To this day, Janice cannot resist the hard crusty french bread she came to love as a young French housewife. Enough so, that I created her birthday menu around loaves of hard crusty bread, ensuring I acquired the finest Oklahoma City offers. With them, I served a side of my best spaghetti and meatballs. And a fresh tossed salad and home-made vinaigrette and croutons — made with french bread, of course. And because I make pies and cobblers better than cakes, Janice had birthday candles planted into a big dish of apple cobbler.
But as I look back on Sunday night’s supper table, it’s not the food or the beloved people seated there which grab at my attention but that lovely mix of winter flora: Those silvery sprigs of French Lavender which I have adored for so long — whose scent fills my home and my soap dispensers and lingers above my pillow at night — reminds me of Janice and the gift of a French-born husband whose love we share; and those spacious berries remind me of Janice too, since she always has space and time to visit.
These wintertime berries invite me to make my own space — for visits with those I love — with time ripe for picking.
Lovely berries and a lovely tribute. The simplest celebrations are always the best, don’t you think?
I fell in love with “possumhaw holly”. What a name! But you can have the lavender – I just can’t quite make myself like it. Lemon Verbena – that’s my love.
I think birthday cakes are highly overrated, so cheers for that cobbler, too. Isn’t freedom grand?
After I finished this writing yesterday morning, I read something I found so freeing, written by Annie Dillard — contained in William Zinsser’s book, “Inventing the Truth — The Art and Craft of Memoir.”
Because the writing on Janice and the berries was so fresh, I knew exactly what Dillard was talking about. So many of her points hit home — but the one I wish to share here is her advice to not write memoir in hope of preserving memories. Which of course, with Dad’s dementia ever in mind, is part of what I hope to do in my writing. But here, in her own words,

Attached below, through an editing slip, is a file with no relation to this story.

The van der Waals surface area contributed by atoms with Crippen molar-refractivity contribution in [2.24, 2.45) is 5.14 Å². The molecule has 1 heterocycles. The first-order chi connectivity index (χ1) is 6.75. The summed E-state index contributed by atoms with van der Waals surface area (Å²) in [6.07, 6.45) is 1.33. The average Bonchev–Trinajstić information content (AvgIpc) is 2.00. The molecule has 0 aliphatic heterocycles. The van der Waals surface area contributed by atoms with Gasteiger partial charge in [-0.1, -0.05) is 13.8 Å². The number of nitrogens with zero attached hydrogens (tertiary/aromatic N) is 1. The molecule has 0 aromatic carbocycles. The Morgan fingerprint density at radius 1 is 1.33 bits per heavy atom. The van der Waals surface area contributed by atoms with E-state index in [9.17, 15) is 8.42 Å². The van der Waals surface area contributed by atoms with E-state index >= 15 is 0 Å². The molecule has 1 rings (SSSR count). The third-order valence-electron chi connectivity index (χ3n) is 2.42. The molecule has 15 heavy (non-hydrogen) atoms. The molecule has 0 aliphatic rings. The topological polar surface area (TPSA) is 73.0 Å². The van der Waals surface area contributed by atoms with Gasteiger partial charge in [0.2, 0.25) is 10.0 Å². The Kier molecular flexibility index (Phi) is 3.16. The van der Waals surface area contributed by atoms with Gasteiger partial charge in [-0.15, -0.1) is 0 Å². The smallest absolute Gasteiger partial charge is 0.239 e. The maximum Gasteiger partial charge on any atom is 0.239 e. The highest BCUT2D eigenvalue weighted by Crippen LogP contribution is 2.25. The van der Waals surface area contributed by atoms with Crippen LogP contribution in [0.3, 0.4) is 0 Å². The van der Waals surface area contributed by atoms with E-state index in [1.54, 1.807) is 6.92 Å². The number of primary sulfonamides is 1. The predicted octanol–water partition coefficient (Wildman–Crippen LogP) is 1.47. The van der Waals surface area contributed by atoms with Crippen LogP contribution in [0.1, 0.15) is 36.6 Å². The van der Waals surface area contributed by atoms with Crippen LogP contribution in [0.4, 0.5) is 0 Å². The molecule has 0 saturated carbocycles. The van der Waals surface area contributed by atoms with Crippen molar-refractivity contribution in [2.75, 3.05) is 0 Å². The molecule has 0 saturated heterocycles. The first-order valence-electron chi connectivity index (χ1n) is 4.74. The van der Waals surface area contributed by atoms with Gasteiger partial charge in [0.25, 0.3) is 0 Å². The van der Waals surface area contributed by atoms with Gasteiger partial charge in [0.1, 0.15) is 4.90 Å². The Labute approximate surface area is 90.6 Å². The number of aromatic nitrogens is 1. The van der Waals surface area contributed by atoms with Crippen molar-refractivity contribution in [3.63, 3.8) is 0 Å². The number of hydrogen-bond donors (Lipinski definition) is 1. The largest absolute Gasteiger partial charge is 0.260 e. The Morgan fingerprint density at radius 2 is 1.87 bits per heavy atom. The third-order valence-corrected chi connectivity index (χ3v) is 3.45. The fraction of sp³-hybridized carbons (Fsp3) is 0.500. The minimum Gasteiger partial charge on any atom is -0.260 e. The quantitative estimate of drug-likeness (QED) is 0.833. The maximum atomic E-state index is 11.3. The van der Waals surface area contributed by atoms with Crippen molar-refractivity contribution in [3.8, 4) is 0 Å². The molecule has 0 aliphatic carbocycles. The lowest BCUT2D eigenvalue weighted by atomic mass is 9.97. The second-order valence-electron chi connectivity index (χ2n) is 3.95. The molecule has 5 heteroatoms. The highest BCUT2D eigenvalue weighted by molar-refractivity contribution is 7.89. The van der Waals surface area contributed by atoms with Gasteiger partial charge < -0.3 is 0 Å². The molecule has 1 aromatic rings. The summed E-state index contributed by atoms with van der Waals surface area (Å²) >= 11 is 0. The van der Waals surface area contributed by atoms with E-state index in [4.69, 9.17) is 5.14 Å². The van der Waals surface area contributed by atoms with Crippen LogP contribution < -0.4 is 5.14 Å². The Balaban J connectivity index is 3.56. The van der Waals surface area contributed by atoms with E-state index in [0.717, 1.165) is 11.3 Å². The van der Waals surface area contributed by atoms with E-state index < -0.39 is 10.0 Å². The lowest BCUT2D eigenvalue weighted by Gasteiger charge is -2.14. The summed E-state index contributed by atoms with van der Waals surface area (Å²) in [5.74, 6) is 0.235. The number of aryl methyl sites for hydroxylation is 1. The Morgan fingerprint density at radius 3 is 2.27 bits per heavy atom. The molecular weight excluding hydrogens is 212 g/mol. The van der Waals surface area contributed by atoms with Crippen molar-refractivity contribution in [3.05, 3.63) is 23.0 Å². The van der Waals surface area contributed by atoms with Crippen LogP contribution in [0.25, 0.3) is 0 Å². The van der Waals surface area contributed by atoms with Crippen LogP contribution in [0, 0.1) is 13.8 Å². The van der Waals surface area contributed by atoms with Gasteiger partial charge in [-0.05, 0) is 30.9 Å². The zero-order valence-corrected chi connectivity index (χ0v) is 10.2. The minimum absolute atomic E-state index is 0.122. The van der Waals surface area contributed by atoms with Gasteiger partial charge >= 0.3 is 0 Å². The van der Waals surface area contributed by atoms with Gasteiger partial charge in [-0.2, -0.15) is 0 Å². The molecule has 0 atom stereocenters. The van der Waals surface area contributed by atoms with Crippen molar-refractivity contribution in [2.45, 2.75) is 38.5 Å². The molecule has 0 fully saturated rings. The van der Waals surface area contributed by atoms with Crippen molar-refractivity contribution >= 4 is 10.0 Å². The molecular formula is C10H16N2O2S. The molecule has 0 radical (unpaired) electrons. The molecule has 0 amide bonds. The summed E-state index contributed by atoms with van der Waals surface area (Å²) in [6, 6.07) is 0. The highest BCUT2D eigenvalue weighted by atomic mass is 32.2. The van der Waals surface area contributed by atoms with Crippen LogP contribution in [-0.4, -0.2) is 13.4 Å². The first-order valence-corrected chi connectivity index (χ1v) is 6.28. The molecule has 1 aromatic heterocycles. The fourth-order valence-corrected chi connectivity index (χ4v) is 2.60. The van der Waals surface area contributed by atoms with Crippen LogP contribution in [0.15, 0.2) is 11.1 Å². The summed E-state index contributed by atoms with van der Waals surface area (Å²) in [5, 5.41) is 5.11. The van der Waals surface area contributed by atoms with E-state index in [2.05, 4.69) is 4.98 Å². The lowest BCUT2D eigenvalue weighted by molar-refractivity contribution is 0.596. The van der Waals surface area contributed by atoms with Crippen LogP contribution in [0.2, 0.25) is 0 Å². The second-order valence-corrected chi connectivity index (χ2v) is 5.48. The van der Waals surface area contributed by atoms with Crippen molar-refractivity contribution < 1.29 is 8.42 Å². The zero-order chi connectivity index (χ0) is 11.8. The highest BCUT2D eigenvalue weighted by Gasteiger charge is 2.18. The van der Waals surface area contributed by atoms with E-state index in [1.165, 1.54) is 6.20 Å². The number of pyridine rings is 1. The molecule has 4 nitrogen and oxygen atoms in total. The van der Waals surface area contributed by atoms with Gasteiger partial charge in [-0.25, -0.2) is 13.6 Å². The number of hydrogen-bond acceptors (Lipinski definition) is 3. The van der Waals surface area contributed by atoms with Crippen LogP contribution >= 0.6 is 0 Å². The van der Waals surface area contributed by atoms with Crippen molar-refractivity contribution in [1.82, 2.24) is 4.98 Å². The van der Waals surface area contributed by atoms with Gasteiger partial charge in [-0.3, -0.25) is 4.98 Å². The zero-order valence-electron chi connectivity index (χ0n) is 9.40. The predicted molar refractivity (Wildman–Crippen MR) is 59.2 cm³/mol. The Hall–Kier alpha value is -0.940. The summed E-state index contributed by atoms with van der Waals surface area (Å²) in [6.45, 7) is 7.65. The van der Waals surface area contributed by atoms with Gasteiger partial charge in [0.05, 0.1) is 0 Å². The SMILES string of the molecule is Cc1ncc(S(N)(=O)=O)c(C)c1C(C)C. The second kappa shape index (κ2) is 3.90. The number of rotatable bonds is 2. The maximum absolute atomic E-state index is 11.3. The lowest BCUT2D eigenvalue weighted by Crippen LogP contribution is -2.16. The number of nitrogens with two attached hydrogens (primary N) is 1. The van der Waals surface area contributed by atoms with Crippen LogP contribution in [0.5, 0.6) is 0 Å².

“After you’ve written, you can no longer remember anything but the writing. However true you make that writing, you’ve created a monster. This has happened to me many, many times, because I’m willing to turn events into pieces of paper. After I’ve written about any experience, my memories — those elusive, fragmentary patches of color and feeling – are gone; they’ve been replaced by the work. The work is a sort of changeling on the doorstep — not your baby but someone else’s baby rather like it, different in some way that you can’t pinpoint, and yours has vanished.”
These words of Dillard’s were, for me, very much like having cobbler rather than cake for a birthday dessert. Dillard served up just what I need to savor on my tongue, as I write on everyday life; while realizing that I may always attach the thought of “spaciousness and making time for visits” to the berries of a Possumhaw Holly,” I know they are much more than these words of mine, and that in reality, I have not limited their true beauty one iota. And it follows that it must be the same with Janice’s true beauty as well.
Nevertheless, I’m glad you found the patchy tribute lovely “as is”. Throughout my writing on Janice, I felt as if I were making a messy quilt out of the fabric of shared lives — and since I’m no seamstress, there were several times I wanted to quit and put it away forever.